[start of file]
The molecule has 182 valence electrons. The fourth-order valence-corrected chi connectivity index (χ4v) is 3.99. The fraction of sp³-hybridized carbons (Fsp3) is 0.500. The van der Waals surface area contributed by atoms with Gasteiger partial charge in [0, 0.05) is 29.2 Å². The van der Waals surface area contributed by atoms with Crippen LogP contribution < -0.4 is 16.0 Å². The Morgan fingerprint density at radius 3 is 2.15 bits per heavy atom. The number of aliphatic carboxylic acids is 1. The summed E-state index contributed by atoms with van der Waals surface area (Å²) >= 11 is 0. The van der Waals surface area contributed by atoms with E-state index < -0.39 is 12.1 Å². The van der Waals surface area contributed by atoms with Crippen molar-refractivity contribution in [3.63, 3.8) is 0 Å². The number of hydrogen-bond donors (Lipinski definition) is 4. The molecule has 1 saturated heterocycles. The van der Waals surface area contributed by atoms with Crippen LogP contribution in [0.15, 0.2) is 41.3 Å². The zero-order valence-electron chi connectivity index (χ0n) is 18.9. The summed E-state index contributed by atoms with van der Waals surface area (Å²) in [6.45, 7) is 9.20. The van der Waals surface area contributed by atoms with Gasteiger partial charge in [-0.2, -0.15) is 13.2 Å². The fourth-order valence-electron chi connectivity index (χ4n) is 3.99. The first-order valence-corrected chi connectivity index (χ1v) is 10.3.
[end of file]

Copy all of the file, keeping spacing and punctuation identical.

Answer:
The molecule has 182 valence electrons. The fourth-order valence-corrected chi connectivity index (χ4v) is 3.99. The fraction of sp³-hybridized carbons (Fsp3) is 0.500. The van der Waals surface area contributed by atoms with Gasteiger partial charge in [0, 0.05) is 29.2 Å². The van der Waals surface area contributed by atoms with Crippen LogP contribution < -0.4 is 16.0 Å². The Morgan fingerprint density at radius 3 is 2.15 bits per heavy atom. The number of aliphatic carboxylic acids is 1. The summed E-state index contributed by atoms with van der Waals surface area (Å²) >= 11 is 0. The van der Waals surface area contributed by atoms with E-state index < -0.39 is 12.1 Å². The van der Waals surface area contributed by atoms with Crippen molar-refractivity contribution in [3.63, 3.8) is 0 Å². The number of hydrogen-bond donors (Lipinski definition) is 4. The molecule has 1 saturated heterocycles. The van der Waals surface area contributed by atoms with Crippen LogP contribution in [0.15, 0.2) is 41.3 Å². The zero-order valence-electron chi connectivity index (χ0n) is 18.9. The summed E-state index contributed by atoms with van der Waals surface area (Å²) in [6.45, 7) is 9.20. The van der Waals surface area contributed by atoms with Gasteiger partial charge in [-0.2, -0.15) is 13.2 Å². The fourth-order valence-electron chi connectivity index (χ4n) is 3.99. The first-order valence-corrected chi connectivity index (χ1v) is 10.3.